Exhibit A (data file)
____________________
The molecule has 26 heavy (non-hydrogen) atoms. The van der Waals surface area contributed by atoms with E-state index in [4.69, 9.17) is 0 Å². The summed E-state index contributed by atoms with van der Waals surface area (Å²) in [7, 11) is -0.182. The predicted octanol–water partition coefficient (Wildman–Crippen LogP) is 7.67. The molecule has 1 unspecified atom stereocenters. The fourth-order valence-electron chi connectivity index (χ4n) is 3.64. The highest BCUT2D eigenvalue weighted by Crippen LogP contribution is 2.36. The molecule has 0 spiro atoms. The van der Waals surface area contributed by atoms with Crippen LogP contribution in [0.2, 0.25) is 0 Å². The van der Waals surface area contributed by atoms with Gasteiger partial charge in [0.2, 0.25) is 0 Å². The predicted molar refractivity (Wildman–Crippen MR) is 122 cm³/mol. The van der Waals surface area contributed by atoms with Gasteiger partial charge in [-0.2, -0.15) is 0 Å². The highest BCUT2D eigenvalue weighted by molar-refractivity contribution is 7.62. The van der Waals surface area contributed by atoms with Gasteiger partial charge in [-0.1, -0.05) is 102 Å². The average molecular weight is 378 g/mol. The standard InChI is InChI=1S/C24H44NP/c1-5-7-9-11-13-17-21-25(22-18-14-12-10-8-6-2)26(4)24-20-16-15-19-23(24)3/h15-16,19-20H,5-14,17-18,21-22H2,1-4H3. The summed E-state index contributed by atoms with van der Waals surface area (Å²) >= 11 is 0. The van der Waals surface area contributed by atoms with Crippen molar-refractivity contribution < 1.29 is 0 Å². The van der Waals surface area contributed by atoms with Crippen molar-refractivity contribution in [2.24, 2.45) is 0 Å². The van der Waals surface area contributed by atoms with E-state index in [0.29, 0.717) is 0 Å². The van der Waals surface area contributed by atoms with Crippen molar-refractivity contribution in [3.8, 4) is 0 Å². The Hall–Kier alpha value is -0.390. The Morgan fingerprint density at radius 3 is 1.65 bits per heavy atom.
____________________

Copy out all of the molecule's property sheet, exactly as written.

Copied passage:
The molecule has 26 heavy (non-hydrogen) atoms. The van der Waals surface area contributed by atoms with E-state index in [4.69, 9.17) is 0 Å². The summed E-state index contributed by atoms with van der Waals surface area (Å²) in [7, 11) is -0.182. The predicted octanol–water partition coefficient (Wildman–Crippen LogP) is 7.67. The molecule has 1 unspecified atom stereocenters. The fourth-order valence-electron chi connectivity index (χ4n) is 3.64. The highest BCUT2D eigenvalue weighted by Crippen LogP contribution is 2.36. The molecule has 0 spiro atoms. The van der Waals surface area contributed by atoms with Crippen LogP contribution in [0.2, 0.25) is 0 Å². The van der Waals surface area contributed by atoms with Gasteiger partial charge in [0.2, 0.25) is 0 Å². The predicted molar refractivity (Wildman–Crippen MR) is 122 cm³/mol. The van der Waals surface area contributed by atoms with Gasteiger partial charge in [-0.2, -0.15) is 0 Å². The highest BCUT2D eigenvalue weighted by molar-refractivity contribution is 7.62. The van der Waals surface area contributed by atoms with Gasteiger partial charge in [-0.1, -0.05) is 102 Å². The average molecular weight is 378 g/mol. The standard InChI is InChI=1S/C24H44NP/c1-5-7-9-11-13-17-21-25(22-18-14-12-10-8-6-2)26(4)24-20-16-15-19-23(24)3/h15-16,19-20H,5-14,17-18,21-22H2,1-4H3. The summed E-state index contributed by atoms with van der Waals surface area (Å²) >= 11 is 0. The van der Waals surface area contributed by atoms with Crippen molar-refractivity contribution < 1.29 is 0 Å². The van der Waals surface area contributed by atoms with Crippen molar-refractivity contribution in [2.24, 2.45) is 0 Å². The van der Waals surface area contributed by atoms with E-state index in [0.29, 0.717) is 0 Å². The van der Waals surface area contributed by atoms with Crippen molar-refractivity contribution in [3.8, 4) is 0 Å². The Hall–Kier alpha value is -0.390. The Morgan fingerprint density at radius 3 is 1.65 bits per heavy atom.